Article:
At this point Wasteland 2 is more or less a known quantity. It’s one of the pillars of the Kickstarter generation of nostalgia-driven pseudo-remakes. Wasteland 2 is basically an updated version of the original Wasteland, a top-down RPG that inspired the subsequent and quite similar Fallout series. Wasteland 2 was released over a year ago to some fanfare and is generally regarded as a good game. The new “Director’s Cut” is a free update for current owners of the game, so the only real question is: if you weren’t interested in Wasteland 2 before, should you be now?
There are two types of upgrades in the new version. The first are improved visuals and voiceovers, which are no doubt welcome and will make the game look better. A lot of the old-school Kickstarter games rely on a fanbase which misses the old style of games, or the old games themselves, so graphics aren’t always that important. But if these new games have any hope of reaching people who have no clue about Wasteland 1 they need to look good too. With its use of the newer Unity 5 engine, Wasteland 2: Director’s Cut definitely looks better than the earlier version. And as for the expanded voiceovers, they enhance the realism of a world that can sometimes feel like you’re spending most of your time reading. Not that reading is a bad thing, and it certainly comes with the territory. Again, part of the reason people wanted Wasteland 2 in the first place was to return to that style of game, but most of those people already own it. The Director’s Cut has a slightly different audience.
The other, and perhaps more important, sort of upgrade is improved gameplay. There are new character traits and customization options, but most of the adjustments have to do with combat. There are quite a few newer games, perhaps riding on the popularity of the also relatively newly rebooted XCOM, which have adopted turn-based combat. This is the sort of thing that hasn’t been seen in a while, and until recently, which screams “old-school.” As such it often feels like these games are just adding turn-based combat to appeal to players who have fond memories of the old days. XCOM did it well, and managed to heighten the intensity of combat by pulling you into the game, almost making it feel like a first-person shooter at times while also affording some truly complex decisions and planning. Games like Shadowrun Returns and Massive Chalice felt less tactical and didn’t seem to gain much that a pause button couldn’t allow. Wasteland 2, as of the Director’s Cut, falls somewhere in between.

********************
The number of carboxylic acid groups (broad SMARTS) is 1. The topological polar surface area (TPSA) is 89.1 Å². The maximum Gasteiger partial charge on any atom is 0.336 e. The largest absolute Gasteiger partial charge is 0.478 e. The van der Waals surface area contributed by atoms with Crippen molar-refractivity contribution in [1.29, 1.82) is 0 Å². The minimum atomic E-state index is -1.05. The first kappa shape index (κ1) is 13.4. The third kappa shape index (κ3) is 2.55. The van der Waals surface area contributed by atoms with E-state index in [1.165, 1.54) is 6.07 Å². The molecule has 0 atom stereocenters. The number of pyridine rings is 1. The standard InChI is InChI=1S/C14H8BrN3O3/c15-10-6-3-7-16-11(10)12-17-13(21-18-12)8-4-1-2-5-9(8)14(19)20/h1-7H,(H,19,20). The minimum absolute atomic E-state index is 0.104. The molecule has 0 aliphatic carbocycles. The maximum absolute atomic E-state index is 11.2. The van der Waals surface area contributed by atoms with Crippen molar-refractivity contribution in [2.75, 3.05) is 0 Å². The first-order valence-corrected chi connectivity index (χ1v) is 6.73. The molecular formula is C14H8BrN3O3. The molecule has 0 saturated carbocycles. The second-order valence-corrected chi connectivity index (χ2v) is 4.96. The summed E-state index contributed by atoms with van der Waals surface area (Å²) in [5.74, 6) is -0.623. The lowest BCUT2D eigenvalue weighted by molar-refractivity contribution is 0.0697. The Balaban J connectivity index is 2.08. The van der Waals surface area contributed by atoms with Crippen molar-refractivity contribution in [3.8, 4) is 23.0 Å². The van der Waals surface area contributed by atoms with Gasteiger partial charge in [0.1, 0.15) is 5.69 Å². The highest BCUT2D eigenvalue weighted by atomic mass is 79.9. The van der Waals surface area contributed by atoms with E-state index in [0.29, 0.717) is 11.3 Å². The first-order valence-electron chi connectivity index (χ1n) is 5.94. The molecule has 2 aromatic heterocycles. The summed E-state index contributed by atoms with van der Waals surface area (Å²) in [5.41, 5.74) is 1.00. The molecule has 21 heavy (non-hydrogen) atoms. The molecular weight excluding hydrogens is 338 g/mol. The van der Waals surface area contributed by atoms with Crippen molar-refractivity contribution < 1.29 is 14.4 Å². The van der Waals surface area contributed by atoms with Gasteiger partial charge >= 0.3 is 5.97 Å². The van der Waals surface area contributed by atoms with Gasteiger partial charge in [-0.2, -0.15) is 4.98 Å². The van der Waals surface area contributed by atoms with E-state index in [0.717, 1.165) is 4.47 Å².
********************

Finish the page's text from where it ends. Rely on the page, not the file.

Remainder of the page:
“In the end, Wasteland 2 is good, it’s fun, and there is a ton of content. But it’s not that different, or newly ‘cut’, than it was a year ago.”
When combat begins the game pauses and the usual turn-based fare begins. Wasteland 2 opts for individual “initiative” rolls for each character rather than grouping each team together. This means that when it’s a character’s turn to act you can’t choose to use another character first and then come back to this one’s action. You do get a slight refund on unused action points, so if a character doesn’t have much to do they can get additional points on their next turn. Characters also don’t act on other characters’ turns. In a game like XCOM you can put your characters on “overwatch” to allow them to react to enemy movement, in Wasteland 2 you plan out your move on your turn and then watch what happens. None of this is necessarily good or bad – it’s just different. There is plenty of potential for tactical decision-making.
Wasteland 2 is an interesting case study for Kickstarter games in general. The crowd-sourced funding mechanism has proven itself to be successful for getting games off the ground, but in many cases it’s unclear whether it can actually be used to turn a profit that might be used to develop future games. If there is no way to keep the doors open after each Kickstarter campaign and you’re at the mercy of creating another project that people want to Kickstart. The way to avoid such a problem is to make the game appealing to people who didn’t back the Kickstarter. Nostalgia, a huge driving force behind the popularity of Kickstarter, by definition has no bearing on sales to new customers. But it seems doubtful that you can Kickstart a triple-A game, and how marketable to a general audience is even a slightly upgraded sequel to a 27-year-old game?
In the end, Wasteland 2 is good, it’s fun, and there is a ton of content. But it’s not that different, or newly ‘cut’, than it was a year ago. I don’t think the upgrades have appreciably increased its target audience or its appeal to that audience. If you own Wasteland 2 the upgrade is a nice bonus. If you don’t, unless you haven’t heard of it or have been waiting for some other reason to get it, this new version won’t do much to push you over the edge.
***This game was reviewed on PC with a code provided by the publisher***
- Improved visuals
- Voice acting
- New character traits
- New customization options
- Core gameplay unchanged
- Previous owners may not want